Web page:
• Allow flexibility for smaller casualties. For smaller restoration projects under an agreed upon dollar amount (increasing over time based on the CPI), you should have the flexibility to restore without the need for a Depository or disbursement conditions.
  • Address shortfalls in insurance proceeds. If the reasonable cost of restoration (based on an independent determination) exceeds the available insurance proceeds, expect that your lender and/or landlord will require a cash deposit or some other security to cover the difference.
  • Provide an option to terminate. Endeavor to obtain an option, subject to the terms of the leasehold mortgage, to terminate the lease in certain specified circumstances, e.g. (a) if the damage exceeds a certain percentage (40%, 50%) of the replacement cost of the improvements and/or (b) during the last few years of the term when rebuilding would not make much economic sense.
    • In the event of such termination, the insurance proceeds should be applied first to pay back your leasehold mortgagee.
    • Thereafter, your landlord will likely look for some of the proceeds but this is negotiable. Such amount could run from the replacement cost of the building if it was not constructed by you to (particularly with respect to a termination during the last few years of the term) the present value of the remaining rent less the fair market rental value.
    • You should expect to have to cover the deductible on your insurance policy.
    • At your landlord's option, you may also be required to demolish the improvements.
Cover these essential points in your net lease casualty provision and Governor Christie might be tempted to come over and give you a high five (perhaps even a hug or a snuggle).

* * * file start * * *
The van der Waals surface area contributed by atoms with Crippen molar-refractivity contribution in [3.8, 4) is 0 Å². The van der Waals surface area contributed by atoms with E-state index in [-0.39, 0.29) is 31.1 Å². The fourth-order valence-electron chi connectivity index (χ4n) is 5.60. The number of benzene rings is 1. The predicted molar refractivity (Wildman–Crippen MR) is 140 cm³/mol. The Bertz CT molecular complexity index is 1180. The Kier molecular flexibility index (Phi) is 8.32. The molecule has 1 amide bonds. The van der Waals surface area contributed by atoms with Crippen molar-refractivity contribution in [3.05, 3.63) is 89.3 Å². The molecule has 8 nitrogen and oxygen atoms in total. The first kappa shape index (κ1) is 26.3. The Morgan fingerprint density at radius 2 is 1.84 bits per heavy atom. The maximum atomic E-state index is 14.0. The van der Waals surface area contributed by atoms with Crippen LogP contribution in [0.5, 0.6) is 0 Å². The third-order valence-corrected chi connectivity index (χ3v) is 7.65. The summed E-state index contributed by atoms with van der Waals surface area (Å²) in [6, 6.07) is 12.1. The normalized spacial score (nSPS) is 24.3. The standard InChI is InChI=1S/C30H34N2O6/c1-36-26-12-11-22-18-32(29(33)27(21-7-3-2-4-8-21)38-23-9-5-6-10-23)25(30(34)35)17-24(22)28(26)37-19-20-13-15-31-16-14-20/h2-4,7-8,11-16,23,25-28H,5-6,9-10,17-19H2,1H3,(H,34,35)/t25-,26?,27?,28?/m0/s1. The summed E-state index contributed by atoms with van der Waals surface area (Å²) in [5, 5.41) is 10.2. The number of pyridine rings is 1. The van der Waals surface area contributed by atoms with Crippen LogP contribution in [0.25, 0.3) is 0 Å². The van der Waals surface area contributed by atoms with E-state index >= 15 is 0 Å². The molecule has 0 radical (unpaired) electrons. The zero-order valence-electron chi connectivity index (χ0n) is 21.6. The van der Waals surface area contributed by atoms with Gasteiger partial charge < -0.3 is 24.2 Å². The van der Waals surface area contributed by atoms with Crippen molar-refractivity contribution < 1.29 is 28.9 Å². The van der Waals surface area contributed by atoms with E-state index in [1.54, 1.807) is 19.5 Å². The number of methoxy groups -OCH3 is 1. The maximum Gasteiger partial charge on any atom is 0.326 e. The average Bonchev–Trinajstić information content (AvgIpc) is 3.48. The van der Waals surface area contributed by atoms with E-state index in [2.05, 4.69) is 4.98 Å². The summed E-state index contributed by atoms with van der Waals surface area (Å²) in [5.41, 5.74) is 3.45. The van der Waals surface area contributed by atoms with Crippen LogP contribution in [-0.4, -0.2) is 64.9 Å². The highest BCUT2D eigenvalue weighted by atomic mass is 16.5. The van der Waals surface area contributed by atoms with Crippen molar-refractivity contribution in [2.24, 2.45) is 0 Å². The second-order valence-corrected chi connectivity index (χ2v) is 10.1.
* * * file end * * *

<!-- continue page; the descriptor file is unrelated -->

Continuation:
About Us


Mintz & Gold prides itself on providing the highest quality legal representation often associated with large law firms with the attention and reasonable costs of a smaller law firm.  Mintz & Gold's Real Estate Department has a national practice specializing in a broad range of commercial real estate law, with a particular focus on commercial leasing. We have extensive experience with respect to office, retail and shopping center leasing, and have represented major Manhattan landlords, national and multinational institutional tenants and national retail chains. Most of our attorneys practiced for many years at large institutional law firms before joining Mintz & Gold.

For more information regarding Mintz & Gold's real estate practice, click here.

For a list of representative transactions of Mintz & Gold's real estate group, click here.

For Mintz & Gold's website, click here.

Alan Katz
Telephone: (212) 696-4848
Fax: (212) 696-1231